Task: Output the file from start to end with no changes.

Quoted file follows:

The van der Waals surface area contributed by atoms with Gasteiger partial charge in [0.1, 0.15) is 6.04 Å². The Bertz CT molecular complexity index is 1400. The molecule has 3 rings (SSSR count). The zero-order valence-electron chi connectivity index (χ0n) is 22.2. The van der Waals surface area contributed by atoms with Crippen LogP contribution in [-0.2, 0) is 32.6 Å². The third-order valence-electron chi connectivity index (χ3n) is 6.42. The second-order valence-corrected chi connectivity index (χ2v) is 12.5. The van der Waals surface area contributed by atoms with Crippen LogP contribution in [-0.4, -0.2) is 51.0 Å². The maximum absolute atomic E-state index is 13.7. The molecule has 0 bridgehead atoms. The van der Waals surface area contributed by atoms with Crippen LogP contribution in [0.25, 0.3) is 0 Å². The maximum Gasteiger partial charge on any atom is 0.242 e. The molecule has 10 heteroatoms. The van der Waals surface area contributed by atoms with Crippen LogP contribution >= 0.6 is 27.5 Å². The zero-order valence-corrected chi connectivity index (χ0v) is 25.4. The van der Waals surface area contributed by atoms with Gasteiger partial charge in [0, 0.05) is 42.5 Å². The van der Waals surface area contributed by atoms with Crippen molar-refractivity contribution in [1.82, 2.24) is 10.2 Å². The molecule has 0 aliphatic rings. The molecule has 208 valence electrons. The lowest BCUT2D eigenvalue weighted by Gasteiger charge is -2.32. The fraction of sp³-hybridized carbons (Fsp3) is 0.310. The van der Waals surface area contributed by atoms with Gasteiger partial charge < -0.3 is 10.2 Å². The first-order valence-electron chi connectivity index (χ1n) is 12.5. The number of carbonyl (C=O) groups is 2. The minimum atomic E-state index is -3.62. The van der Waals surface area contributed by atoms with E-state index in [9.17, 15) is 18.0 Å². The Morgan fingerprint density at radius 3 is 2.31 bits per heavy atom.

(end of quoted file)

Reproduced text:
The van der Waals surface area contributed by atoms with Gasteiger partial charge in [0.1, 0.15) is 6.04 Å². The Bertz CT molecular complexity index is 1400. The molecule has 3 rings (SSSR count). The zero-order valence-electron chi connectivity index (χ0n) is 22.2. The van der Waals surface area contributed by atoms with Crippen LogP contribution in [-0.2, 0) is 32.6 Å². The third-order valence-electron chi connectivity index (χ3n) is 6.42. The second-order valence-corrected chi connectivity index (χ2v) is 12.5. The van der Waals surface area contributed by atoms with Crippen LogP contribution in [-0.4, -0.2) is 51.0 Å². The maximum absolute atomic E-state index is 13.7. The molecule has 0 bridgehead atoms. The van der Waals surface area contributed by atoms with Crippen LogP contribution in [0.25, 0.3) is 0 Å². The maximum Gasteiger partial charge on any atom is 0.242 e. The molecule has 10 heteroatoms. The van der Waals surface area contributed by atoms with Crippen LogP contribution >= 0.6 is 27.5 Å². The zero-order valence-corrected chi connectivity index (χ0v) is 25.4. The van der Waals surface area contributed by atoms with Gasteiger partial charge in [0, 0.05) is 42.5 Å². The van der Waals surface area contributed by atoms with Crippen molar-refractivity contribution in [1.82, 2.24) is 10.2 Å². The molecule has 0 aliphatic rings. The molecule has 208 valence electrons. The lowest BCUT2D eigenvalue weighted by Gasteiger charge is -2.32. The fraction of sp³-hybridized carbons (Fsp3) is 0.310. The van der Waals surface area contributed by atoms with Gasteiger partial charge < -0.3 is 10.2 Å². The first-order valence-electron chi connectivity index (χ1n) is 12.5. The number of carbonyl (C=O) groups is 2. The minimum atomic E-state index is -3.62. The van der Waals surface area contributed by atoms with E-state index in [9.17, 15) is 18.0 Å². The Morgan fingerprint density at radius 3 is 2.31 bits per heavy atom.